One of my favourite current bands is Manchester-based punk rock band Sonic Boom Six (SB6 to fans). Starting out with a raw ska-punk garage sound with their earliest albums, they've matured their production values through their career, touching on different styles and samplings, with more electro and drum 'n' bass in their most recent couple of albums. I'm impressed by a band that can keep on developing musically and providing an impressively diverse punk sound on every album.

As an elder, I can't recommend them to other Christians because of the naughty words they occasionally use. As with any punk band, their lyrics are characterised by rebellion against authority, and sharp, unceasing critique of the status quo. They clearly have a powerful moral conscience, and their songs speak about every type of corruption rife in our society.

Unlike some punk bands, they don't just spout profanity and impotent rage, they call their listeners to a higher awareness of social injustice and, with the seeming naivety of so many bands, suggest we could improve the situation by considering our attitudes and working together to fix things.

I could comment on the (to me) obvious hypocrisy of someone with no belief in an omnipotent God having such a powerful sense of moral outrage, but that's not my concern today, and it's hard to speak about the beliefs of a group of individuals whose religious beliefs are hinted at indirectly through their music (“School assembly Christian, but it never did rub me well...”).

Rather, I want to focus on a couple of ways in which their passion and anger puts confessing Christians to shame: Here is a group of people who don't know the Bible, and yet speak in condemnation of so many moral evils that many Christians accept with silence. Their music, swearing aside, is filled with passion and life. So much supposedly “Christian” music is asinine, wet, and emotionally neutered. The prevailingly soppy, “Jesus is my boyfriend” kind of sentimentality is not exactly helpful.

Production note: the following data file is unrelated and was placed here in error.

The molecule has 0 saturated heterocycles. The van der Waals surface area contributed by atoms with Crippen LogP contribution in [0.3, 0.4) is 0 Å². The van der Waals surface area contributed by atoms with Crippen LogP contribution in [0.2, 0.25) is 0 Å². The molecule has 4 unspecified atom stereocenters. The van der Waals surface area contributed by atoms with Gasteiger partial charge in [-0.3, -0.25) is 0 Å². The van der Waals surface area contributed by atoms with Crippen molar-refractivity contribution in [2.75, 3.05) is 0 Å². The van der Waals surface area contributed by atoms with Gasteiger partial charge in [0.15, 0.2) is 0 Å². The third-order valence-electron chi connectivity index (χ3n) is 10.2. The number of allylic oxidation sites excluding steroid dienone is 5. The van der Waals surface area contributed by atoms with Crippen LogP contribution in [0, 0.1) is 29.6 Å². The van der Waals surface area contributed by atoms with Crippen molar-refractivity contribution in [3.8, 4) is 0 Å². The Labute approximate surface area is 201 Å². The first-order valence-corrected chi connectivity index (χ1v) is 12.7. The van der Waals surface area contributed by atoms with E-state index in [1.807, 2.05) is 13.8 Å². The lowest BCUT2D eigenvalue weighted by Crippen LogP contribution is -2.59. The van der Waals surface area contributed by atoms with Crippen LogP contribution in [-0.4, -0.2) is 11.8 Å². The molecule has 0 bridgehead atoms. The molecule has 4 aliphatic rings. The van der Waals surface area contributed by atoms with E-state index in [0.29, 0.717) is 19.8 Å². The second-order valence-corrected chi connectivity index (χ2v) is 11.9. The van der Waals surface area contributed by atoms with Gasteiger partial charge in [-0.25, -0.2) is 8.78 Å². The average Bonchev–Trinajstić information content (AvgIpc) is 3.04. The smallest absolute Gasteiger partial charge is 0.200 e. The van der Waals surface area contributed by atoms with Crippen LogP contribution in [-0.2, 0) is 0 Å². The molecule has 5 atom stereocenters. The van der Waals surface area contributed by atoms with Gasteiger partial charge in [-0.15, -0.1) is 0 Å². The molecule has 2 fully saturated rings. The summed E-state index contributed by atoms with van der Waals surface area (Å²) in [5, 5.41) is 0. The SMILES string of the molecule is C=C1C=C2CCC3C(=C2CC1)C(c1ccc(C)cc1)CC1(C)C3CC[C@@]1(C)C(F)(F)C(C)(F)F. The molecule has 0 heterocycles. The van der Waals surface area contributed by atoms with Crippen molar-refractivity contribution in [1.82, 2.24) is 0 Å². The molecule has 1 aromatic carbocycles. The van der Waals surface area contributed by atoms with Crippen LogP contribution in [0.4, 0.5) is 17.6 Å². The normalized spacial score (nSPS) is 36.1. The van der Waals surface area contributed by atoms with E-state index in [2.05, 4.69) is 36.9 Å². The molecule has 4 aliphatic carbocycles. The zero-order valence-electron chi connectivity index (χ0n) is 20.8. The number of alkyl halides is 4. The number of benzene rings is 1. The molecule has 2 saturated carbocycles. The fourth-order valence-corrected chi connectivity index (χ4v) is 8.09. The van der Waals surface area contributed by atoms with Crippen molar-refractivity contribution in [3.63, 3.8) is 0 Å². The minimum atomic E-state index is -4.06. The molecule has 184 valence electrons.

Of course, the extremes of emotion you're likely to find in punk music prove themselves to be a little unsustainable, but I have to ask:

1. Why do some expressions of Christianity seem to demand a lobotomised un-emotionality that is completely removed from regular Christian living and holiness?
2. Why are unbelievers speaking with greater anger about the sin which we, as followers of Jesus, should hate above anything?

This isn't a new problem. Think back to the 18th-19th Century, when the evil institution of African slavery was at its peak. The abolitionist movement was pioneered by Christians, yes, but there were also many Christians who either accepted or promoted slavery.

This is what happens when we don't read and wrestle with our Bibles – our whole Bibles, not just the familiar passages. This is what happens when we're content to accept our Christian confession without thinking it through or working out the fundamental ways it demands we change our thinking (see Romans 12:2). A Mancunian punk band shouldn't be leading the charge in condemning evil and calling for radical change – God's People should be.

We should consider ourselves rebuked.

*The title of this post is inspired by one of the most masterful pieces of Wikipedia vandalism I have ever heard of. Someone had edited the page so that every word was PUNK - all caps. It's possibly the most faithful article Wikipedia has ever had.